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Colonial Cases

R. v. Lucas, 1888

[vagrancy]

R. v. Lucas

Police Court, Shanghai
Hall AAJ, 8 October 1888
Source: North China Herald, 19 October 1888

H.B.M.'s POLICE COURT.
Shanghai, 8th October, 1888
Before J. C. Hall, Esq., Acting Assistant Judge.
"GOING INTO THE TIGER'S MOUTH."
  WILLIAM LUCAS, an Indo-European described on the charge sheet as an apothecary was put forward on a charge of vagrancy.
  Accused denied the charge.
  Detective Officer Jones was sworn and said that at 78.30- on Saturday evening Lucas came to him on the Broadway Road, told him a long story about his wife and children being starving, and asked witness for a few cents to pay his lodgings for the night, which witness gave him.  The accused said he had had nothing to eat except a few biscuits which a Chinaman gave him in the morning.  He added that he was willing to work for $25 a month, but he could get nothing to do.  Witness took him to the Police Station and charged him, after which he was searched and a begging letter was found on him.  Witness saw the gentleman who gave him the letter who now said he was sorry he gave it, and that at the time he believed the accused was a deserving case. Witness had since made enquiries and found that [the] Lucas had no children or wife, and he had $2.25 in his possession when taken into custody.
  His Worship reading from the charge sheet said he saw that several articles of clothing, a tin of biscuits, a bottle of brandy were found on the prisoner.
  Detective Jones explained that these latter things were found by him in the prisoner's house, where he lived with a Chinaman.  Complaints had recently been made on several occasions of foreigners going begging to houses.  Since the accused started with the letter he had got $38 in thirteen days.  He had been locked up once before for being in a beastly state of intoxication.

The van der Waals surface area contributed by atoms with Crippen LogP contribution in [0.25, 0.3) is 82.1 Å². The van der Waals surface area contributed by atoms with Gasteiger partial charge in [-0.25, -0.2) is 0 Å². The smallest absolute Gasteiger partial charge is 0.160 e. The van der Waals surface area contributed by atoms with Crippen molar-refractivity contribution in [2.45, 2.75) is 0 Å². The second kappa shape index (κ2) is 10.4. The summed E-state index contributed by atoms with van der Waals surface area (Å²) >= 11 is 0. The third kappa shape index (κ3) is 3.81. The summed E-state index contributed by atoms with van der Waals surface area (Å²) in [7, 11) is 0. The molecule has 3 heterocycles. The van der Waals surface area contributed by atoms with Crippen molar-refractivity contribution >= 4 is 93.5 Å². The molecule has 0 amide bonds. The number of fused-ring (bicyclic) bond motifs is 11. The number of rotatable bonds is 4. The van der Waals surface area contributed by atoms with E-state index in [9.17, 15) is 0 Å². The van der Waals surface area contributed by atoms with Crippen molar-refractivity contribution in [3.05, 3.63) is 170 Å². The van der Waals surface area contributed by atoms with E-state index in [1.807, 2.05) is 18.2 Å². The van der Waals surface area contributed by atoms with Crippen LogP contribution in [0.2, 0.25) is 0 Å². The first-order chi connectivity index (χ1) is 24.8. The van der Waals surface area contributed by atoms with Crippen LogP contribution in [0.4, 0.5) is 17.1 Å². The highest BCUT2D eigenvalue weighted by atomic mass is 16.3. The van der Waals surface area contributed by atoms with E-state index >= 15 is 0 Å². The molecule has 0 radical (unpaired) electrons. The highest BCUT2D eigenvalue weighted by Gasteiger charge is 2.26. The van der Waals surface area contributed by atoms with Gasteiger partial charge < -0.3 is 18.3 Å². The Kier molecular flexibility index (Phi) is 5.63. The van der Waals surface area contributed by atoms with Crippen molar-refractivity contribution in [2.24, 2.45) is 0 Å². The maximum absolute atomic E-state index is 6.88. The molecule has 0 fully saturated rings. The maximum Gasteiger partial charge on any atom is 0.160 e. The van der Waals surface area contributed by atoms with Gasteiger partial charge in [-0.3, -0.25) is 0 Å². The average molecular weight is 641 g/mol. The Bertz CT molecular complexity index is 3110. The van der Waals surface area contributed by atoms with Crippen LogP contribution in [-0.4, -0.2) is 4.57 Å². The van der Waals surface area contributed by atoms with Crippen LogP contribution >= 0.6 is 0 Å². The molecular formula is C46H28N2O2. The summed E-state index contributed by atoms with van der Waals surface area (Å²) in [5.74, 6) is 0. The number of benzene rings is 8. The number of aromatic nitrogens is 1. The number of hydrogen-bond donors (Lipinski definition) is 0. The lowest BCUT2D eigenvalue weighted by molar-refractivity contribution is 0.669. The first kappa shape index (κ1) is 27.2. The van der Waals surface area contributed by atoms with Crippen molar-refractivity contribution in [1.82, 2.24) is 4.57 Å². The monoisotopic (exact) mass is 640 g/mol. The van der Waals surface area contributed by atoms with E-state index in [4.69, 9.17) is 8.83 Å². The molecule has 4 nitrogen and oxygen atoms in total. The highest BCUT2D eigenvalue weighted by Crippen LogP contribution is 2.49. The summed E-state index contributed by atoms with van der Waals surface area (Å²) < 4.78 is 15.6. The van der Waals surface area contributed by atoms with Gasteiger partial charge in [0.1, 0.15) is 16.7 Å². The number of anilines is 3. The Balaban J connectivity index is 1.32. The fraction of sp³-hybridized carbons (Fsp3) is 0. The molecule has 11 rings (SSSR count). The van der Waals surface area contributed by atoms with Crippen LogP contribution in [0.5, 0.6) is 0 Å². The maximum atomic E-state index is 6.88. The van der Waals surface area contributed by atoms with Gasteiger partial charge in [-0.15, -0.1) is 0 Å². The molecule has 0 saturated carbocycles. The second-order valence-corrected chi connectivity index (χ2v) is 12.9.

The accused - Don't say that so fast.  This is the first time that I have ever been brought up in a court, but you want to make it blacker than I am, but don't try so fast, for I'll get justice here.  Your Worship, he makes another allegation that I must explain; when I first spoke to him I told him I was ready and willing to go to work, and if he could give me any work asked him for something.  After he had asked me to his house he said that here were "so many" foreigners going about, not that complaints had been made of one foreigner begging which is very different.  I did not ask him for anything except in consideration of his giving me work.  It was not likely that I would go into the tiger's mouth knowing that he was a policeman.
  Mr. JAMES EVELEIGH, Superintendent of the Sailors' Home was sworn and stated that about 7 o'clock on Saturday night he was called by a man living in the home who told him that some man from the Hospital wanted to see him; on going out he found Lucas outside his door and upon asking him what he wanted he said that he wanted some little assistance.  Witness asked him where he came from and if he was a seaman. He replied that he had just come out of the hospital, that his wife had died a little time before in Hongkong and that his three children were in a house in the Tiendong Rad.  Witness asked him had he been to the Police Station and he replied in the negative.  Witness thought from his appearance that he was a fraud, so he gave him nothing.
  The accused who spoke like a man who had received some education, in reply to his Worship entered into a long rambling statement about the letter found in his possession, which he said he got from a "high official" to whom he applied for assistance and who told him that he would do best by leaving the country, giving him the letter to get a little help from others.  He was quite ready to leave the country now.
  His Worship asked him what he had done with the $38 to which Lucas replied that he owed some money, and he paid the Chinaman 50 cents a  day beside providing his own food.
  Jones said that the accused had only paid the Chinaman 20 cents according to the latter's story.
  His Worship - What kind of work can you do?
  Accused - I can turn my hands to many things.
  His Worship - And you say you are willing and ready to work?
  Accused - Yes, Your Worship.
  His Worship - Well we will try and get you some work, but meantime we will find you something to do, you will go to jail for a month.
  The accused requested that his property should be handed over to him and was then removed.

Published by Centre for Comparative Law, History and Governance at Macquarie Law School